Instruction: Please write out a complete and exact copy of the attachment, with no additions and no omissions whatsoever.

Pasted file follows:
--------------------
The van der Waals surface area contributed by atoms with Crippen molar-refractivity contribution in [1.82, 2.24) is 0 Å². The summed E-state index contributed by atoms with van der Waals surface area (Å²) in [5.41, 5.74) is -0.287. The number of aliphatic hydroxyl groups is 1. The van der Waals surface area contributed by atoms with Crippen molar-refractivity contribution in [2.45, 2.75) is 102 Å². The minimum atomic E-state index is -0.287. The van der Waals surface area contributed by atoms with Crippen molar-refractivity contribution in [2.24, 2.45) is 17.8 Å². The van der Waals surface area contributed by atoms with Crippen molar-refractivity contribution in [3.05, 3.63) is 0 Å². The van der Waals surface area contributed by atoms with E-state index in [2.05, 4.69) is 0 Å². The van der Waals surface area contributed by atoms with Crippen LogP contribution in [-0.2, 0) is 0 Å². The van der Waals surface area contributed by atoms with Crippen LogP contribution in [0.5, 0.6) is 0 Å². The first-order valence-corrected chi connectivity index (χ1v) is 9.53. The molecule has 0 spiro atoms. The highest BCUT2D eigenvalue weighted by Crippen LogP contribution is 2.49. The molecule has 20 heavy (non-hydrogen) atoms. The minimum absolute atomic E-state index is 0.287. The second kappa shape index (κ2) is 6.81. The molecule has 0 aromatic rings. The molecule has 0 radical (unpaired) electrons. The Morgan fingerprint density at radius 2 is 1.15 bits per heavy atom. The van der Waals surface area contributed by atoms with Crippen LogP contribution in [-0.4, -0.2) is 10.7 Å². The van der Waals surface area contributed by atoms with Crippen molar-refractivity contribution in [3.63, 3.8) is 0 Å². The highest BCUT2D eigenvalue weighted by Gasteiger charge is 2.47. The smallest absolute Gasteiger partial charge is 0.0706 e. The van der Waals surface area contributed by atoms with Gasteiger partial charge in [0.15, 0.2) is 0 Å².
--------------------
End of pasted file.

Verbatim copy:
The van der Waals surface area contributed by atoms with Crippen molar-refractivity contribution in [1.82, 2.24) is 0 Å². The summed E-state index contributed by atoms with van der Waals surface area (Å²) in [5.41, 5.74) is -0.287. The number of aliphatic hydroxyl groups is 1. The van der Waals surface area contributed by atoms with Crippen molar-refractivity contribution in [2.45, 2.75) is 102 Å². The minimum atomic E-state index is -0.287. The van der Waals surface area contributed by atoms with Crippen molar-refractivity contribution in [2.24, 2.45) is 17.8 Å². The van der Waals surface area contributed by atoms with Crippen molar-refractivity contribution in [3.05, 3.63) is 0 Å². The van der Waals surface area contributed by atoms with E-state index in [2.05, 4.69) is 0 Å². The van der Waals surface area contributed by atoms with Crippen LogP contribution in [-0.2, 0) is 0 Å². The van der Waals surface area contributed by atoms with Crippen LogP contribution in [0.5, 0.6) is 0 Å². The first-order valence-corrected chi connectivity index (χ1v) is 9.53. The molecule has 0 spiro atoms. The highest BCUT2D eigenvalue weighted by Crippen LogP contribution is 2.49. The molecule has 20 heavy (non-hydrogen) atoms. The minimum absolute atomic E-state index is 0.287. The second kappa shape index (κ2) is 6.81. The molecule has 0 aromatic rings. The molecule has 0 radical (unpaired) electrons. The Morgan fingerprint density at radius 2 is 1.15 bits per heavy atom. The van der Waals surface area contributed by atoms with Crippen LogP contribution in [-0.4, -0.2) is 10.7 Å². The van der Waals surface area contributed by atoms with Crippen molar-refractivity contribution in [3.63, 3.8) is 0 Å². The highest BCUT2D eigenvalue weighted by Gasteiger charge is 2.47. The smallest absolute Gasteiger partial charge is 0.0706 e. The van der Waals surface area contributed by atoms with Gasteiger partial charge in [0.15, 0.2) is 0 Å².